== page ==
Manning’s curiosity has become his biggest asset. He’s traveled Texas learning his craft, including a recent stint working hands-on at Guess Family Barbecue in Waco. That’s why Smokey Joe’s feels like a greatest-hits reel of multiple traditions of smoked meat — traditions that are usually seen as rivals.
Inside one Styrofoam box, the hearty ribs on my takeout rib plate ($16) are stacked in two levels, like a red, meaty brick. The minimalist recipe shows off meat, tenderness and technique. The new online ordering system offers a number of sauce customizations: regular or spicy, on the meat or on the side, extra saucy for $1. I get hot sauce on the side; it’s not fiery, but there’s enough pepper in there to be eye-opening when I dunk my fries.
The ribs are old-school and great, but the brisket compares well with barbecue joints 150 miles to the south. I custom-ordered a moist brisket basket ($12) and was rewarded with three cuts of fork-tender meat ribboned with fat. The smoke note isn’t as overwhelming as at, say, Pecan Lodge, and the rub is peppery but not aggressively so. At the same time, the flavor is bolder than the subtle brisket at The Slow Bone. To me, it’s a dreamy bite of meat, a perfect compromise.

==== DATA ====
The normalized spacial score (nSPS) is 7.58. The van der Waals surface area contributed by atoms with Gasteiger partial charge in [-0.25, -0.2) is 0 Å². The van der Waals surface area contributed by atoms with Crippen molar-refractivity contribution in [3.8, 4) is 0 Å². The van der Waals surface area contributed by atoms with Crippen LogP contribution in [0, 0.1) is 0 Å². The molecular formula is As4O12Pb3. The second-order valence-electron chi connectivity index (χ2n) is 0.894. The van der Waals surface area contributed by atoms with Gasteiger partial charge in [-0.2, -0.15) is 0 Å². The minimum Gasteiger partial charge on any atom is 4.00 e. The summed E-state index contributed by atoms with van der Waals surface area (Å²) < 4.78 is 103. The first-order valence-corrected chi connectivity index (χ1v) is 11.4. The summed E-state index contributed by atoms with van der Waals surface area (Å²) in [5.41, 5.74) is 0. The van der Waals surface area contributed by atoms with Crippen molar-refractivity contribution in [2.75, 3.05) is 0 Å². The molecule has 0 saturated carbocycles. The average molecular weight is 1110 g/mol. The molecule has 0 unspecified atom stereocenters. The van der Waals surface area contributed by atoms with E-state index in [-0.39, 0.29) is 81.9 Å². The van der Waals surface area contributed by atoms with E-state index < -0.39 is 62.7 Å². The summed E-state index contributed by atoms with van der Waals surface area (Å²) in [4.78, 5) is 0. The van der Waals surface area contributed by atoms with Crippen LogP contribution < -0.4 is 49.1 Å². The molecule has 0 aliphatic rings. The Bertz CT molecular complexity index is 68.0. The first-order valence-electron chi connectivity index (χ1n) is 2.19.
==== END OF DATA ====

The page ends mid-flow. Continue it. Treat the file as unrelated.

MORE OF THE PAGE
The beans are as classical as Texas barbecue beans come, full of ground meat and long-simmered. Grab the GF sandwich, a chopped brisket and pickle standard that gets crunch and excitement from the addition of crisply battered onion rings ($10). Those thick-cut pickles pack a tart punch, and since sauce is on the side, the onion rings don’t soften up on the ride home.
A “slice” of pie here ($4) is, in fact, a quarter of the entire pie. Smokey Joe’s buttermilk pie filling is so decadent and moist that when I lifted my “slice” out of the takeout container, the crust immediately fell apart. The pie was so sweet, my teeth started tingling. Sweet potato pie, on the other hand, is perfection.
The dining room is back open at Smokey Joe’s nowadays, and regulars can enjoy four of the six indoor tables. As disheartening as the world may be, Manning remains thankful and optimistic. In fact, the busiest day of his career came this summer, on Juneteenth.
“Some of our biggest days are July 4, Memorial Day, Labor Day,” Manning says. “Juneteenth blew those days out of the water. Blew them out of the park. I took over roughly five or six years ago, and that was the busiest I’ve ever seen it, period.”
He says they smoked at least 200 slabs of ribs that day. Instead of closing when the first batches ran out, the kitchen kept throwing on more meat.
And instead of being cowed by a pandemic, or trapped in a fire-prone old barbecue pit, Smokey Joe’s keeps growing and keeps getting better.
Smokey Joe’s BBQ, 6403 S. R.L. Thorton Freeway (Wolf Creek), 214-371-8081, smokeyjoesbbqdallas. Open 11 a.m. to 9 p.m. Tuesday through Saturday and 11 a.m. to 5 p.m. Sunday.